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How to Better Engage Teams: Hosting the Perfect Zoom Call
Before COVID-19 forced us to adapt to working from home, most of us hadn’t given too much thought to our home office setup—or how to host a high-quality video conference call.
Seemingly overnight, our schedules have filled up with video calls, and even though we are physically separated from our coworkers and clients, we are in closer contact than ever before. But, has the constant connection actually led to meaningful engagement?
Here’s the thing: Just because we have all adapted to using a new technology or format, it doesn’t mean we’re making the most of this technology. Employee engagement is critical as we strive to meet the needs of this unprecedented moment, so leaders should embrace every opportunity to improve the quality of their video interactions with their team members.
As we transition into a new phase of working from home, with many organizations choosing to make working from home a permanent part of their workforce, our ability to host comfortable, engaging video conference calls is incredibly important.
Is your home setup conducive to productivity and comfort? Is your face well lit and framed on the video feed? Is the sound quality on your calls good, or are people rushing to turn down the volume when you speak?
It doesn’t have to be so complicated! Some trial and error, along with a bit of preparation, can turn you into a Zoom professional—or at least make you look like one, helping you to more meaningfully engage with your teams.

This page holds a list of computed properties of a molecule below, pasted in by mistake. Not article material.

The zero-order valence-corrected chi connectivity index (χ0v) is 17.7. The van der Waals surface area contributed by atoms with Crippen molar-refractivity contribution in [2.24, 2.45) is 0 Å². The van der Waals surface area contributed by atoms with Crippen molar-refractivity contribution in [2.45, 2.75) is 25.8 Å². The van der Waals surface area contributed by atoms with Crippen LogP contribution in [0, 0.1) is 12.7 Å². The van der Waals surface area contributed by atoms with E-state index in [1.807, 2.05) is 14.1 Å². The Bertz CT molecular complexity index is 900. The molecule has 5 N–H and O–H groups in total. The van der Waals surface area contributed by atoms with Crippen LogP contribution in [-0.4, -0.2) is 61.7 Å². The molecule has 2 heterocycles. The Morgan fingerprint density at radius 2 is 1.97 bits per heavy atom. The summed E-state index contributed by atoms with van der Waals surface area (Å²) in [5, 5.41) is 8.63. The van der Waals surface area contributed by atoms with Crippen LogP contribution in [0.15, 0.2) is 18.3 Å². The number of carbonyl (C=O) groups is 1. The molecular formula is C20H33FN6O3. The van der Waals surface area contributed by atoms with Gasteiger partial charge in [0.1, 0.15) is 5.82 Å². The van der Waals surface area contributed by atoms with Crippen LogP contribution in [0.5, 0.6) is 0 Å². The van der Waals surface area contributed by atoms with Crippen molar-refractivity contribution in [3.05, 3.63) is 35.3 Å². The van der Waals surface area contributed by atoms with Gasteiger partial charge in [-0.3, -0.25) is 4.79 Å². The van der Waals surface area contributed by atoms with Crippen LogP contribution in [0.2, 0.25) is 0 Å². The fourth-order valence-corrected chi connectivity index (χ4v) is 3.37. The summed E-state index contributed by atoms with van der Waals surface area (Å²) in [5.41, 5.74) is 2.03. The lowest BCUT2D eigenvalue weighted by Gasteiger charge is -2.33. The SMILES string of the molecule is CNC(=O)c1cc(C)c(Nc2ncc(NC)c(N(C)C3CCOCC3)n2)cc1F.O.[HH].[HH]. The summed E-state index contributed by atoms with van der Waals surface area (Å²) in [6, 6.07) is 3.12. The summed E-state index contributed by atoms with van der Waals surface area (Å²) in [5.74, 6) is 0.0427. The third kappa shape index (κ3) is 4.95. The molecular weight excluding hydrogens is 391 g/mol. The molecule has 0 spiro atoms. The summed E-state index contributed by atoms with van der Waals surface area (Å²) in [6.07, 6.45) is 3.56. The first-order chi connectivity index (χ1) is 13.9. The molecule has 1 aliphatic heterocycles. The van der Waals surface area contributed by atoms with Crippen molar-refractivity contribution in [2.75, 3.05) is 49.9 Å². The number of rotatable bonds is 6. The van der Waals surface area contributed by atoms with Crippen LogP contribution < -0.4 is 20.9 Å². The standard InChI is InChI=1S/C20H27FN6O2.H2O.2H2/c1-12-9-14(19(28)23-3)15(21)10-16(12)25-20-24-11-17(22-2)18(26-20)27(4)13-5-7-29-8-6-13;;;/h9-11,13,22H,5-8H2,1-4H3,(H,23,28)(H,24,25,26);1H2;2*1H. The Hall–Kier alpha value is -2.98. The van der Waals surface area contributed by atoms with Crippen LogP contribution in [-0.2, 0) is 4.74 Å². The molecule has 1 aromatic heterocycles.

Here are some tips on how you can host the perfect work Zoom call:
Perfect Your Background
Just like how you decide how to dress for a call, you can alter the background on your video as you see fit. A bad—or great—background can completely change the tone of a video call. A cluttered or busy background can be distracting for others on the line and potentially undermine the message you’re trying to send.
For leaders, showcasing an interesting background is a great way to promote your authentic self. You can tell a lot about someone’s personality from how they have set up their space, and viewers tend to notice when someone has a particularly interesting background.
If you’re working remotely from a spot without a great natural background, you can always rely on built-in capabilities within Zoom and Microsoft Teams to showcase an artificial background that shows off your personality. Creating a backdrop that is simple, but not empty, can make the difference between the attention being on you, instead of what’s going on behind you.
Check Your Lighting
You don’t have to be a Hollywood director (or a social influencer) to notice the difference between good and bad lighting. You might not realize it until you see yourself on-screen, but it’s not uncommon to be sitting somewhere that is either too dark or so bright that you’re barely visible.
Finding a balance, or creating one, can elevate your Zoom meetings to a more professional level. Luckily, there are many ways you can do this without spending all your money on lighting equipment.